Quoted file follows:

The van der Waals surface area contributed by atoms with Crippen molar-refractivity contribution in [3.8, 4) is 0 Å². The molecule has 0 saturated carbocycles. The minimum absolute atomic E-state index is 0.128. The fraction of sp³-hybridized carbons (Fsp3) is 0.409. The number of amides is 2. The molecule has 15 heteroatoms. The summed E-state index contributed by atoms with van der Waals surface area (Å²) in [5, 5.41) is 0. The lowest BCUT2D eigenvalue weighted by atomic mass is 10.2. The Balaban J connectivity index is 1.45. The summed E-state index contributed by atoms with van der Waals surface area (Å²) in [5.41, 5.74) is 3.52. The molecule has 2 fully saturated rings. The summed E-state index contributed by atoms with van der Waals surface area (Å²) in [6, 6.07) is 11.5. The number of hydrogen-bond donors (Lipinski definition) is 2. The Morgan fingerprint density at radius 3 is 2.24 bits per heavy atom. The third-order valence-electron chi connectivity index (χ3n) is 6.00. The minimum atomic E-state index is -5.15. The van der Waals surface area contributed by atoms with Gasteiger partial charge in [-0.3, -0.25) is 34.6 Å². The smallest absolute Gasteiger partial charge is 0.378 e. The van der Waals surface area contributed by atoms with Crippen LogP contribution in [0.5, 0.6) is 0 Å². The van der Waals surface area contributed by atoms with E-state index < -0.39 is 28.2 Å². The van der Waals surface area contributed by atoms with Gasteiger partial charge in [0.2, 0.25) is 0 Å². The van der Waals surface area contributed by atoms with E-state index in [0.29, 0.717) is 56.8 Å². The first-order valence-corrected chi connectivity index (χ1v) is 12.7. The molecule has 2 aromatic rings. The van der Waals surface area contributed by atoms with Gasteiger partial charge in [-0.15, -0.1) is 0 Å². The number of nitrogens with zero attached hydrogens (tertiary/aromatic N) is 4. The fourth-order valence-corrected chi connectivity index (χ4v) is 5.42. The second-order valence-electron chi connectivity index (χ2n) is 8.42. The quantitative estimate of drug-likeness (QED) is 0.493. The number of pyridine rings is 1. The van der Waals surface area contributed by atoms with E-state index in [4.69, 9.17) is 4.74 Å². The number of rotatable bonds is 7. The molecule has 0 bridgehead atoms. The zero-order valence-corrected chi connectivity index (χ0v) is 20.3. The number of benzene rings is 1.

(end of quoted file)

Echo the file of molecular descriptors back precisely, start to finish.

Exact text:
The van der Waals surface area contributed by atoms with Crippen molar-refractivity contribution in [3.8, 4) is 0 Å². The molecule has 0 saturated carbocycles. The minimum absolute atomic E-state index is 0.128. The fraction of sp³-hybridized carbons (Fsp3) is 0.409. The number of amides is 2. The molecule has 15 heteroatoms. The summed E-state index contributed by atoms with van der Waals surface area (Å²) in [5, 5.41) is 0. The lowest BCUT2D eigenvalue weighted by atomic mass is 10.2. The Balaban J connectivity index is 1.45. The summed E-state index contributed by atoms with van der Waals surface area (Å²) in [5.41, 5.74) is 3.52. The molecule has 2 fully saturated rings. The summed E-state index contributed by atoms with van der Waals surface area (Å²) in [6, 6.07) is 11.5. The number of hydrogen-bond donors (Lipinski definition) is 2. The Morgan fingerprint density at radius 3 is 2.24 bits per heavy atom. The third-order valence-electron chi connectivity index (χ3n) is 6.00. The minimum atomic E-state index is -5.15. The van der Waals surface area contributed by atoms with Gasteiger partial charge in [-0.3, -0.25) is 34.6 Å². The smallest absolute Gasteiger partial charge is 0.378 e. The van der Waals surface area contributed by atoms with Crippen LogP contribution in [0.5, 0.6) is 0 Å². The van der Waals surface area contributed by atoms with E-state index < -0.39 is 28.2 Å². The van der Waals surface area contributed by atoms with Gasteiger partial charge in [0.2, 0.25) is 0 Å². The van der Waals surface area contributed by atoms with E-state index in [0.29, 0.717) is 56.8 Å². The first-order valence-corrected chi connectivity index (χ1v) is 12.7. The molecule has 2 aromatic rings. The van der Waals surface area contributed by atoms with Gasteiger partial charge in [-0.15, -0.1) is 0 Å². The number of nitrogens with zero attached hydrogens (tertiary/aromatic N) is 4. The fourth-order valence-corrected chi connectivity index (χ4v) is 5.42. The second-order valence-electron chi connectivity index (χ2n) is 8.42. The quantitative estimate of drug-likeness (QED) is 0.493. The number of pyridine rings is 1. The van der Waals surface area contributed by atoms with E-state index in [4.69, 9.17) is 4.74 Å². The number of rotatable bonds is 7. The molecule has 0 bridgehead atoms. The zero-order valence-corrected chi connectivity index (χ0v) is 20.3. The number of benzene rings is 1.